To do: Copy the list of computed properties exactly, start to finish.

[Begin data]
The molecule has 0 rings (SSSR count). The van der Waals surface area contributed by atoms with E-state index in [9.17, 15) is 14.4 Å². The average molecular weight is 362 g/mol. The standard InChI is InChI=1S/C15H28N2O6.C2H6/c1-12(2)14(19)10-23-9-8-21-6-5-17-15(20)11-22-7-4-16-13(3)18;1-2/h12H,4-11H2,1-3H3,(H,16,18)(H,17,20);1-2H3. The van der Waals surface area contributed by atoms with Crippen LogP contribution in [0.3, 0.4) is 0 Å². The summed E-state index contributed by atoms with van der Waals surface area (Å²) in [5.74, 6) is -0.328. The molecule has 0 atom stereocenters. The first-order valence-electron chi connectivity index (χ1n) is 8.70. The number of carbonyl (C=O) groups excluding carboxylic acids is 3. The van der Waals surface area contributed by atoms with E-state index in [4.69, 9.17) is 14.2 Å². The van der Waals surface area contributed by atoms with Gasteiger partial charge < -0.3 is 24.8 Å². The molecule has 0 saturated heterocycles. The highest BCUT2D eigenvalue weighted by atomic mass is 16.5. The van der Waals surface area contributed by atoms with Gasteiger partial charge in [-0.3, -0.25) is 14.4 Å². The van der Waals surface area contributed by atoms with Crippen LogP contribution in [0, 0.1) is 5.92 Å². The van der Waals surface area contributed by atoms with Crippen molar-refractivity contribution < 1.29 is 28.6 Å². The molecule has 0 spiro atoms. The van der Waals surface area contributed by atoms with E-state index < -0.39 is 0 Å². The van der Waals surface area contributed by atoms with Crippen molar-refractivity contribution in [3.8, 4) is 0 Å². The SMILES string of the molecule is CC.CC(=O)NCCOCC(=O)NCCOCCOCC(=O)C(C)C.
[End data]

The molecule has 0 rings (SSSR count). The van der Waals surface area contributed by atoms with E-state index in [9.17, 15) is 14.4 Å². The average molecular weight is 362 g/mol. The standard InChI is InChI=1S/C15H28N2O6.C2H6/c1-12(2)14(19)10-23-9-8-21-6-5-17-15(20)11-22-7-4-16-13(3)18;1-2/h12H,4-11H2,1-3H3,(H,16,18)(H,17,20);1-2H3. The van der Waals surface area contributed by atoms with Crippen LogP contribution in [0.3, 0.4) is 0 Å². The summed E-state index contributed by atoms with van der Waals surface area (Å²) in [5.74, 6) is -0.328. The molecule has 0 atom stereocenters. The first-order valence-electron chi connectivity index (χ1n) is 8.70. The number of carbonyl (C=O) groups excluding carboxylic acids is 3. The van der Waals surface area contributed by atoms with E-state index in [4.69, 9.17) is 14.2 Å². The van der Waals surface area contributed by atoms with Gasteiger partial charge < -0.3 is 24.8 Å². The molecule has 0 saturated heterocycles. The highest BCUT2D eigenvalue weighted by atomic mass is 16.5. The van der Waals surface area contributed by atoms with Gasteiger partial charge in [-0.3, -0.25) is 14.4 Å². The van der Waals surface area contributed by atoms with Crippen LogP contribution in [0, 0.1) is 5.92 Å². The van der Waals surface area contributed by atoms with Crippen molar-refractivity contribution < 1.29 is 28.6 Å². The molecule has 0 spiro atoms. The van der Waals surface area contributed by atoms with E-state index < -0.39 is 0 Å². The van der Waals surface area contributed by atoms with Crippen molar-refractivity contribution in [3.8, 4) is 0 Å². The SMILES string of the molecule is CC.CC(=O)NCCOCC(=O)NCCOCCOCC(=O)C(C)C.